Zelenskyy invokes 9/11 and Pearl Harbor in speech to Congress: 'Our country experiences the same thing every day'
Volodymyr Zelenskyyinvoked September 11 and Pearl Harbor in an emotional plea to Congress.
- "In your great history, you have pages that would allow you to understand Ukrainians," he told lawmakers.
Ukrainian President Volodymyr Zelenskyy referenced September 11 and Pearl Harbor in an emotional plea on Wednesday morning to Congress for more help in his nation's war against
"In your great history, you have pages that would allow you to understand Ukrainians, understand us now when we need you right now," Zelenskyy told Congress in his address to a room full of lawmakers, according to a simultaneous translation of his remarks that he mostly delivered in Ukrainian. "Remember Pearl Harbor. The terrible morning of December 7, 1941, when your sky was black from the planes attacking you."
He added of the September 11th attacks, "when evil turned your cities, independent territories into battlefields."
Zelenskyy said that those harrowing chapters of American history are playing out every day in his country.
"Our country experiences the same every day," he said. "Right now, every day, every night for three weeks now ... Russia has turned the Ukrainian sky into a source of death of thousands of people."
Sen. Chris Murphy, who has known Zelenskyy for years, said it made sense that the president connected
"He's right to link this moment to the broader fight for democracy and freedom," Murphy, a Democrat from Connecticut, told Insider. "What he's saying is true — in the best traditions of America's fight for freedom. This fight with Russia is going to determine how safe global democracy is for the next 50 years."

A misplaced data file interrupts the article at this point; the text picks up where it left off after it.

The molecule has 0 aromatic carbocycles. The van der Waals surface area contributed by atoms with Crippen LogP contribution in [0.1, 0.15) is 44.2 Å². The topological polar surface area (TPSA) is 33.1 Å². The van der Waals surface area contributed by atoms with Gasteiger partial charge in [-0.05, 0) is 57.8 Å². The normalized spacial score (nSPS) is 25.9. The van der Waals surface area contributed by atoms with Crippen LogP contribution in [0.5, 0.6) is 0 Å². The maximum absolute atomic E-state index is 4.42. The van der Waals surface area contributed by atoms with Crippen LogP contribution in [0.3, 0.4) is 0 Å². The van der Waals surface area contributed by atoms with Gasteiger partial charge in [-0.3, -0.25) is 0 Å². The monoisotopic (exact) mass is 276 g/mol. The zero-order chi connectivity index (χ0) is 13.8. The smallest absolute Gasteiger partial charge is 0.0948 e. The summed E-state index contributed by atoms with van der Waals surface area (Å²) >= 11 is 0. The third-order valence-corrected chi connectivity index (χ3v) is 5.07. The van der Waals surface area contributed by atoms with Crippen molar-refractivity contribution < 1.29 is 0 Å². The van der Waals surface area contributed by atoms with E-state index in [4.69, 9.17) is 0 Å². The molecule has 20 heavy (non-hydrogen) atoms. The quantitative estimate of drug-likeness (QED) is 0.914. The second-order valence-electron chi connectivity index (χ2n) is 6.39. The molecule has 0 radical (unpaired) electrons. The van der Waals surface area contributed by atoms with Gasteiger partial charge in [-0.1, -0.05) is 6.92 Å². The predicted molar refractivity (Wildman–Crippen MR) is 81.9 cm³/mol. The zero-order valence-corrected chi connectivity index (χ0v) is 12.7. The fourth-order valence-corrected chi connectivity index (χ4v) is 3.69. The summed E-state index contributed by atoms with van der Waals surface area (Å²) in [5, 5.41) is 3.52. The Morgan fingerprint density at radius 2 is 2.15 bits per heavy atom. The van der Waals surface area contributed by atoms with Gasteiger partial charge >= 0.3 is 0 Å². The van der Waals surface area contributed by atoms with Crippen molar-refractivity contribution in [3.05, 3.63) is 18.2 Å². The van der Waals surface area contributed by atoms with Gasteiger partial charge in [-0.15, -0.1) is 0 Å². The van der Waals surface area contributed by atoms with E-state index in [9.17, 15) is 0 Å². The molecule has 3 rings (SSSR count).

The Ukrainian president also compared his plea for more assistance to Dr. Martin Luther King Jr.'s famous, "I have a dream" speech.
"I have a dream, these words are known to each of you," Zelenskyy said. "Today, I can say, I have a need. I need to protect our sky. I need your decision and your help, which means exactly the same you feel when you hear, 'I have a dream.'"
His plea for a no-fly zone, which Western leaders have ruled out, was punctuated by a video full of images of his country in peace and now constantly under fire in the war. One image showed a man walking in the street before an explosion went off nearby. President Joe Biden and other leaders have ruled out a no-fly zone, because it would risk pitting the world's two largest nuclear powers against each other in an active shooting war.
"Today, the Ukrainian people are defending not only Ukraine, we are fighting for the values of Europe and the world," Zelenskyy said, switching to English as he neared the end of his remarks. "That's why today the American people are helping not just Ukraine, but Europe and the world to keep the planet alive to keep justice and history."
Zelenskyy's address comes at a critical moment during Russia's large-scale invasion of Ukraine. It is estimated that 3 million Ukrainians have fled the country since Russia began its war. But the Pentagon and Western intelligence has also said that the Kremlin did not anticipate the stiff resistance it has encountered as it has tried to move across the country.
The Ukrainian leader has repeatedly invoked the history of the nations he's recently addressed. While addressing the British Parliament, Zelenskyy repeated lines from Prime Minister Winston Churchill's defiant speech during the blitz in World War II.
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